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Sunday, January 6, 2019

Crime & Guilt, by Ferdinand von Schirach



Crime & Guilt, by German author Ferdinand von Schirach (Sheer-rack) is a romp of a book, leaving you caught up in raucous laughter and bitter tears.  Some would call it a collection of stories, but I call it a book of portraits, or a collection of lives, with a peek into family secrets, interwoven with exactly what the title implies.

The diverse characters populate plots exposing every human frailty and strength.  Take the case of The Hedgehog.  “…only Karim, a brother of the accused was still to be heard.  Hmmmm, thought the presiding judge, we all know what to expect from alibies provided by relatives.  He only had one question for this witness…”  But, one question always leads to another and another, until suddenly, what is certain is suddenly uncertain.  Open and shut case, right?  Well, at least open.

Then there is The Key, a tale of crime and hilarity that reads like a Guy Ritchie British gangster movie.  In all there are eleven stores until the title of Crimeand  another fifteen under the title of Guilt and sometimes it’s difficult to tell which should be labeled as which.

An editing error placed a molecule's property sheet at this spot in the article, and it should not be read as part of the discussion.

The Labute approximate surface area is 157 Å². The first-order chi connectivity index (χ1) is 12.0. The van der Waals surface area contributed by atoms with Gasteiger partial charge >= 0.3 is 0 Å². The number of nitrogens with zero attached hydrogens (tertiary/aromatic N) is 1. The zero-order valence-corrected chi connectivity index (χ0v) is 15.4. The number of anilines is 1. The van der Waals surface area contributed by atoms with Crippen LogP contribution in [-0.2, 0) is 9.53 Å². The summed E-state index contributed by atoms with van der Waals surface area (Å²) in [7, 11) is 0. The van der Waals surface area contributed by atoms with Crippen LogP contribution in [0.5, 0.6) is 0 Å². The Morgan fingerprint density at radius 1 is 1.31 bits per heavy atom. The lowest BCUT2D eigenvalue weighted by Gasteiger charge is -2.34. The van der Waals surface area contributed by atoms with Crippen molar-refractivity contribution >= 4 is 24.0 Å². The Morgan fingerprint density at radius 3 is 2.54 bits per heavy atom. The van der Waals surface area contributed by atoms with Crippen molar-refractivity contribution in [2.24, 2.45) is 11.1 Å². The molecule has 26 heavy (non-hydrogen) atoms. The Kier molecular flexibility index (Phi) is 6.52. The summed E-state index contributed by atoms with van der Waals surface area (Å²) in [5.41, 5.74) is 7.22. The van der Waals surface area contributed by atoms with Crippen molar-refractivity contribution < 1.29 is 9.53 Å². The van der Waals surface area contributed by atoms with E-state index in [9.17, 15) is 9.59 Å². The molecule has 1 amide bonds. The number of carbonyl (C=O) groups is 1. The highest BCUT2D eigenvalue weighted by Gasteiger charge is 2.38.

Every story has its surprises, decorated with gritty details.  How about the tale of a man who is pestered by a pair of Neo-Nazi thugs on a railway platform and dispatches them with the speed of a man slapping mosquitoes?  Who is he and what happens next?

At 430 pages, some would say this book is long, but I found myself wishing it were twice the length, maybe longer.  Von Schirach writes with such clarity and composure that you find yourself turning page at the speed of heat, not to finish the book or the story, but to smile and laugh and cry over what comes next.

I’ve written of two other of von Schirach’s books, The Collini Caseand The Girl Who Wasn’t There.  You don’t want to miss those either.



Clever!  Engaging!  Write faster Herr von Schirach!